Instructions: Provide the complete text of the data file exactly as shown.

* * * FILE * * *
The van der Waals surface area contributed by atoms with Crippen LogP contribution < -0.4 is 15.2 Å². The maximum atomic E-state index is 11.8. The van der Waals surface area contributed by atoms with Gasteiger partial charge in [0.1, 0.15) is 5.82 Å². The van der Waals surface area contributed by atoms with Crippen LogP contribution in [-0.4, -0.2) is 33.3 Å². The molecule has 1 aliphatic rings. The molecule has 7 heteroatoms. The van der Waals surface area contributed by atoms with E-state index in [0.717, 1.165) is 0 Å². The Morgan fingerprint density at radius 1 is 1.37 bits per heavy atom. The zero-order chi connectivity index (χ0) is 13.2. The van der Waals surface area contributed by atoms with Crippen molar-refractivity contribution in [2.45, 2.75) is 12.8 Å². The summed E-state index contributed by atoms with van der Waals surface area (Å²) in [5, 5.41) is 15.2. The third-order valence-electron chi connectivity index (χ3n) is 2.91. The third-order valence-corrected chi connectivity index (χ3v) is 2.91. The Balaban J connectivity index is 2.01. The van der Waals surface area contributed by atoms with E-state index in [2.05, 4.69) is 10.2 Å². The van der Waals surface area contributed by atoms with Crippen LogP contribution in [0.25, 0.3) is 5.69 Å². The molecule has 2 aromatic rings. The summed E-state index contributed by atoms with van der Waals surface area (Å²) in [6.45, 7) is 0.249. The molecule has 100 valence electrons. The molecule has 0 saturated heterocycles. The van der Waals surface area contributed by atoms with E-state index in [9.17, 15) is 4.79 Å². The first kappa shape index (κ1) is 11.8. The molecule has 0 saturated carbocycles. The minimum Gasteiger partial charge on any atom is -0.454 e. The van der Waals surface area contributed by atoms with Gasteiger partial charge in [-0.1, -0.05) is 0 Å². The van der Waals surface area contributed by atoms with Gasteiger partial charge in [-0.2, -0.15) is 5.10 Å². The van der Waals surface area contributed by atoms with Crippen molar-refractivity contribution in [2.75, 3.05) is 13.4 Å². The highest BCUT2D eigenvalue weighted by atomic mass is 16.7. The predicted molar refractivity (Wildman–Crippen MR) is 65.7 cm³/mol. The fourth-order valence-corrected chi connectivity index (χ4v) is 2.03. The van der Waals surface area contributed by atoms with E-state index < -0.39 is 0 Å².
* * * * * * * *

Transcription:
The van der Waals surface area contributed by atoms with Crippen LogP contribution < -0.4 is 15.2 Å². The maximum atomic E-state index is 11.8. The van der Waals surface area contributed by atoms with Gasteiger partial charge in [0.1, 0.15) is 5.82 Å². The van der Waals surface area contributed by atoms with Crippen LogP contribution in [-0.4, -0.2) is 33.3 Å². The molecule has 1 aliphatic rings. The molecule has 7 heteroatoms. The van der Waals surface area contributed by atoms with E-state index in [0.717, 1.165) is 0 Å². The Morgan fingerprint density at radius 1 is 1.37 bits per heavy atom. The zero-order chi connectivity index (χ0) is 13.2. The van der Waals surface area contributed by atoms with Crippen molar-refractivity contribution in [2.45, 2.75) is 12.8 Å². The summed E-state index contributed by atoms with van der Waals surface area (Å²) in [5, 5.41) is 15.2. The third-order valence-electron chi connectivity index (χ3n) is 2.91. The third-order valence-corrected chi connectivity index (χ3v) is 2.91. The Balaban J connectivity index is 2.01. The van der Waals surface area contributed by atoms with E-state index in [2.05, 4.69) is 10.2 Å². The van der Waals surface area contributed by atoms with Crippen LogP contribution in [0.25, 0.3) is 5.69 Å². The molecule has 2 aromatic rings. The summed E-state index contributed by atoms with van der Waals surface area (Å²) in [6.45, 7) is 0.249. The molecule has 100 valence electrons. The molecule has 0 saturated heterocycles. The van der Waals surface area contributed by atoms with E-state index in [9.17, 15) is 4.79 Å². The first kappa shape index (κ1) is 11.8. The molecule has 0 saturated carbocycles. The minimum Gasteiger partial charge on any atom is -0.454 e. The van der Waals surface area contributed by atoms with Gasteiger partial charge in [-0.1, -0.05) is 0 Å². The van der Waals surface area contributed by atoms with Gasteiger partial charge in [-0.2, -0.15) is 5.10 Å². The van der Waals surface area contributed by atoms with Crippen molar-refractivity contribution in [2.75, 3.05) is 13.4 Å². The highest BCUT2D eigenvalue weighted by atomic mass is 16.7. The predicted molar refractivity (Wildman–Crippen MR) is 65.7 cm³/mol. The fourth-order valence-corrected chi connectivity index (χ4v) is 2.03. The van der Waals surface area contributed by atoms with E-state index < -0.39 is 0 Å².